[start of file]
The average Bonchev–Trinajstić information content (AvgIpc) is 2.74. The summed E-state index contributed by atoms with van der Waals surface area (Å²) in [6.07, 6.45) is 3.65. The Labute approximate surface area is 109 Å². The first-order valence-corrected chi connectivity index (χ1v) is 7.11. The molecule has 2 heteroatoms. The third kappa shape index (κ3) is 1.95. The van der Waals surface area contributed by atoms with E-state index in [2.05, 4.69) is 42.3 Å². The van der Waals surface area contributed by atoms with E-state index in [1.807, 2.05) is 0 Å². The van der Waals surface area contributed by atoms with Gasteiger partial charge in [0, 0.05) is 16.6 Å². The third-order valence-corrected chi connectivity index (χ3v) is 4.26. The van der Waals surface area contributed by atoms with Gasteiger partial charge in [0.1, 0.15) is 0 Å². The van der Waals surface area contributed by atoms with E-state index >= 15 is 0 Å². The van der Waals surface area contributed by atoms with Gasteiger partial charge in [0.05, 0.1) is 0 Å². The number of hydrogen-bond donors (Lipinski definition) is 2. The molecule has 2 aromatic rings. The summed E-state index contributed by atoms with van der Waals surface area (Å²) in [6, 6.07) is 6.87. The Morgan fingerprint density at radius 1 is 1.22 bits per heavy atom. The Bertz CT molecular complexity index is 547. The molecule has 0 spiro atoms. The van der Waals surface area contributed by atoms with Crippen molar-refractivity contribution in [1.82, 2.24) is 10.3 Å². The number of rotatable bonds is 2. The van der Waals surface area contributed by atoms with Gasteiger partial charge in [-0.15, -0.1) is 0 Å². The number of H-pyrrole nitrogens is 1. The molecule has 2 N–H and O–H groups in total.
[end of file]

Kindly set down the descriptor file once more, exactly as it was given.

The average Bonchev–Trinajstić information content (AvgIpc) is 2.74. The summed E-state index contributed by atoms with van der Waals surface area (Å²) in [6.07, 6.45) is 3.65. The Labute approximate surface area is 109 Å². The first-order valence-corrected chi connectivity index (χ1v) is 7.11. The molecule has 2 heteroatoms. The third kappa shape index (κ3) is 1.95. The van der Waals surface area contributed by atoms with E-state index in [2.05, 4.69) is 42.3 Å². The van der Waals surface area contributed by atoms with E-state index in [1.807, 2.05) is 0 Å². The van der Waals surface area contributed by atoms with Gasteiger partial charge in [0, 0.05) is 16.6 Å². The third-order valence-corrected chi connectivity index (χ3v) is 4.26. The van der Waals surface area contributed by atoms with Gasteiger partial charge in [0.1, 0.15) is 0 Å². The van der Waals surface area contributed by atoms with E-state index >= 15 is 0 Å². The van der Waals surface area contributed by atoms with Gasteiger partial charge in [0.05, 0.1) is 0 Å². The number of hydrogen-bond donors (Lipinski definition) is 2. The molecule has 2 aromatic rings. The summed E-state index contributed by atoms with van der Waals surface area (Å²) in [6, 6.07) is 6.87. The Morgan fingerprint density at radius 1 is 1.22 bits per heavy atom. The Bertz CT molecular complexity index is 547. The molecule has 0 spiro atoms. The van der Waals surface area contributed by atoms with Crippen molar-refractivity contribution in [1.82, 2.24) is 10.3 Å². The number of rotatable bonds is 2. The van der Waals surface area contributed by atoms with Gasteiger partial charge in [-0.15, -0.1) is 0 Å². The number of H-pyrrole nitrogens is 1. The molecule has 2 N–H and O–H groups in total.